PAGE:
Medium sedan: $9,151
Large sedan: $11,248
SUV or 4WD: $11,599 The most painful hit to the pocketbook for drivers comes from below the hood. Maintenance costs rose by 11.2%, or 4.97% for the average U.S. driver. AAA attributes that to a hike in the cost of labor and parts and a "major" increase in extended warranty prices, thanks mostly to unusually high losses by auto insurance underwriters in the past year. The average cost of insuring your vehicle rose $28, to $1,029, for the average sedan driver, and that's a driver considered by insurers to be "low risk, with a clean driving record." Gas prices have risen -- that's no shock to everyday drivers -- by 14.45 cents per mile, but again it's the size of your vehicle that counts: If you're driving a smaller vehicle, the real rise at pumps to $3.48 per gallon from $3.35 won't affect you as much as if you drove an SUV, minivan or truck. One factor affecting the annual cost of driving your car might be under the radar, but it's a big drain on the budget nonetheless: AAA says that depreciation costs, while rising less than 1%, are at $3,571 per year. AAA says that may be due to more used cars on the open market, which hurts the resale value of all cars in the U.S.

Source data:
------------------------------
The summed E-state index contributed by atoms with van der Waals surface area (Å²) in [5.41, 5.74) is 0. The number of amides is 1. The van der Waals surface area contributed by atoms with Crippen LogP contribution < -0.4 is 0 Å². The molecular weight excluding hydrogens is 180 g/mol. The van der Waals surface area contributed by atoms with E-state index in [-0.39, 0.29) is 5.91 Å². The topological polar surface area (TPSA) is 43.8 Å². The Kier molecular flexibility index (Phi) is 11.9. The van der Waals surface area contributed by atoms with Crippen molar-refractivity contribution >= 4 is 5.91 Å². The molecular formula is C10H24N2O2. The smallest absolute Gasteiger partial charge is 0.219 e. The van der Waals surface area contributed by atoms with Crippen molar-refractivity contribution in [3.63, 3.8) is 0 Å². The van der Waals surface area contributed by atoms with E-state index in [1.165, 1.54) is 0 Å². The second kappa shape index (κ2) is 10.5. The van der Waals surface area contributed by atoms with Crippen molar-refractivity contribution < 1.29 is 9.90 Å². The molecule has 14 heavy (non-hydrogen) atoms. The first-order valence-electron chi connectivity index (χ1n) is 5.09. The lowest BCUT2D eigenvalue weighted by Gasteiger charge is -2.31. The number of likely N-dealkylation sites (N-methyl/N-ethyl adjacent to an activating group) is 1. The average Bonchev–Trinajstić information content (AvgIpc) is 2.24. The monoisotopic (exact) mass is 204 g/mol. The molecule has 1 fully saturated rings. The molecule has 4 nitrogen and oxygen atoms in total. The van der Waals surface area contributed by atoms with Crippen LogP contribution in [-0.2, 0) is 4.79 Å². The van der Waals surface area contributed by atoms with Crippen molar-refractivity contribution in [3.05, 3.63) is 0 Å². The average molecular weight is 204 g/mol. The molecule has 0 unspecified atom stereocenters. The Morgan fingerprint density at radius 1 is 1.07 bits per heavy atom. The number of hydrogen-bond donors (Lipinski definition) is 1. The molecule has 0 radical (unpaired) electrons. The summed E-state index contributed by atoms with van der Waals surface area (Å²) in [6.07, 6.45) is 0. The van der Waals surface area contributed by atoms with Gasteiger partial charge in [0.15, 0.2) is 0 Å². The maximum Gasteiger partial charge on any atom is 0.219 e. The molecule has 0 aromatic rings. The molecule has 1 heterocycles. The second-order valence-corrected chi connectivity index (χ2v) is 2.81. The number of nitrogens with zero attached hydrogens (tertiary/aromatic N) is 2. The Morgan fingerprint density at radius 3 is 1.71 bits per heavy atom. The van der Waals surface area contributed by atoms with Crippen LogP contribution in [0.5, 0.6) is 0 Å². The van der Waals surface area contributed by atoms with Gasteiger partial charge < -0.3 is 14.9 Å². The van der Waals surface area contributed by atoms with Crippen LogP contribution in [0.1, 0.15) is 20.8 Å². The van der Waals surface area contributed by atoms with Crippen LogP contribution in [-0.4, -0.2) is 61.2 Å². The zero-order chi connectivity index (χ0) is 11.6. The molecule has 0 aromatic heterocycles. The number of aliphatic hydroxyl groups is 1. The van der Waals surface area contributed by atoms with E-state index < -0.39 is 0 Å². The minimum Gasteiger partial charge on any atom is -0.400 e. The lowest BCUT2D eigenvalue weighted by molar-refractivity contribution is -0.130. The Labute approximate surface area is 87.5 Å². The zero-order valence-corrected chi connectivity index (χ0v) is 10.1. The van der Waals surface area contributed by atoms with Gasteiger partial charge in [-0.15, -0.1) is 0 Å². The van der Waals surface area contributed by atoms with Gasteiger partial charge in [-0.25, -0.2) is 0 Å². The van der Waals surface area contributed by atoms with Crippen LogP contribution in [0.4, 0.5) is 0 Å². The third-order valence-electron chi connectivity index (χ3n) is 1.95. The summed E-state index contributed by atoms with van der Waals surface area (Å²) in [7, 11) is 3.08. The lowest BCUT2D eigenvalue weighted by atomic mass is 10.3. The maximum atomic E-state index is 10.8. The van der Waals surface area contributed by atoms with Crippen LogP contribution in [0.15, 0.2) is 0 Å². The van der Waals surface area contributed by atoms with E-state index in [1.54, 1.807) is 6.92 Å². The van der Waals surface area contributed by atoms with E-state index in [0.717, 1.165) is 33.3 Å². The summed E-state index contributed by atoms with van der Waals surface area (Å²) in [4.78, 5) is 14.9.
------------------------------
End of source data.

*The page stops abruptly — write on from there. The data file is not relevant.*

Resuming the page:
So the next time you're stuck in traffic, try not to think that every second the "cost-per-driving" meter is ticking ever upward. Other than leaving your vehicle in the garage or selling it altogether, there's not too much you can do about it.